Just over one year ago, March 2019, it was announced that the Watauga County Board of Education had approved the purchase of the Hodges property in historic Valle Crucis for a new Valle Crucis school. This action was taken in closed session and was not disclosed on the agenda or minutes of the meeting.
There was no public discussion, and thus the plan for new Valle Crucis School was a surprise to all. While the idea of a new Valle Crucis School was initially welcomed, we have learned a great deal in the intervening year.
In late July 2019, several Valle residents organized a petition drive for those with concerns about the proposed location of the Valle Crucis school. While virtually all residents favor a new Valle Crucis school there are many apprehensions. To date, more than 430 people endorsed the petition and 149 offered thoughtful and sincere comments about their concerns. This is a very large number of citizens having issues with the project as presented.
The concerns expressed in the comments can be summarized as follows:
• A new Valle Crucis school on the proposed Hodges property would threaten the Valle Crucis status as a National Rural Historic District, a designation that residents worked hard to achieve.
• The Hodges property proposed for the new school is not suitable in that 90% of the 14 acres is in the floodplain. The usable portion of the property would not be within recommended NC guidelines as sufficient acreage for the proposed building, ingress, egress, parking and other requirements.
• The 14 acres of the proposed Hodges property at $1.1 million dollars ($78,000/acre for undeveloped floodplain land) is way overpriced. The appraisal that set the value at over $1 million was seriously flawed.
• There are better sites along Broadstone Road for the location of a new Valle Crucis school. The sites offer more land and would be significantly removed from the floodplain.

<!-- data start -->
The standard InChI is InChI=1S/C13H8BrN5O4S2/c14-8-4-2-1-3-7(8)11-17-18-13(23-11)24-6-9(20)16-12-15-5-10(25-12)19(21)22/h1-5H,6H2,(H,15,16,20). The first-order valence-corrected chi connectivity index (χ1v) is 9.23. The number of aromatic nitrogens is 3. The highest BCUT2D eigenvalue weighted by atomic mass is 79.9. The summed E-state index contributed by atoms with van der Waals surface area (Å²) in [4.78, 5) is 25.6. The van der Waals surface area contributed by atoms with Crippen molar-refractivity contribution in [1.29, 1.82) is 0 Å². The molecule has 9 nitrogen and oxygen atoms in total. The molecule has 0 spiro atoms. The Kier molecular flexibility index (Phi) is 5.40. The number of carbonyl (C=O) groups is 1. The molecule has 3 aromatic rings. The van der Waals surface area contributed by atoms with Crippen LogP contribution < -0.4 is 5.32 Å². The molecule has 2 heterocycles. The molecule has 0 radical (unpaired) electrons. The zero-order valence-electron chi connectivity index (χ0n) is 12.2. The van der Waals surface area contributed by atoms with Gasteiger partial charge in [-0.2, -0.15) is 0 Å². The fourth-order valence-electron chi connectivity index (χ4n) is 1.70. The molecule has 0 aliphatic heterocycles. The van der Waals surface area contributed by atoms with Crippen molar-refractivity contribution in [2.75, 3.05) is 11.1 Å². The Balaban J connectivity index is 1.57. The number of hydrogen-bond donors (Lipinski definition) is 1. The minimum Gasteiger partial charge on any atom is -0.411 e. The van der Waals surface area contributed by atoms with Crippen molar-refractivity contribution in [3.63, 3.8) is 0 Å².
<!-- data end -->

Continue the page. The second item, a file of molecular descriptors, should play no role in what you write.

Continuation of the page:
• The flow of vehicles from Broadstone to a school on the Hodges property would be a traffic nightmare given that the property is on a blind curve.
• The school on the Hodges property would be a determent to the aesthetic and serene character of the area and would be a serious threat to neighboring property, both commercial and residential.
• The school and the proposed septic for 600 people, along with runoff, would have a negative environmental impact on the area and the adjoining Watauga River, a designated high-quality waterway.
• The budgeted cost of the proposed school, $35 million, would make it the most expensive K-8 school in NC. The extra cost, estimated at approximately $15 million, would be for site preparation and flood mitigation. (I should mention that this last concern is not in the petition comments but raised at a public hearing and verified by the project architect.)
Even though these issues are well known to the Watauga County Board of Education through the petitions and comments, virtually none has been adequately addressed as the decision time to purchase the Hodges property is upon us. These are serious concerns on behalf of a vast number of residents, yet the project seemingly moves forward as if there were no issues.
Now, even in the last few weeks, we find ourselves in a whole new reality that would question whether this project can go forward at this time from a Watauga County tax revenue perspective. The coronavirus pandemic has unplugged the consumer-driven economy and the tax revenue that flowed from it. The depths of the downturn will soon become evident, but we all know that it will be serious both nationwide and in Watauga County. Many projects will need to be deferred. It does not seem like a favorable time to move forward with greenlighting a $35 million Valle Crucis School.
It is proposed that the Watauga County Board of Education and the Watauga County Commissioners further discuss the proposed Valle Crucis school in respective open forums and vote to defer the project at the present time. Both the board of education and county commissioners should take this up before the closing on the Hodges property, scheduled for later this April.
By Lyle Schoenfeldt, Valle resident and chairman, steering committee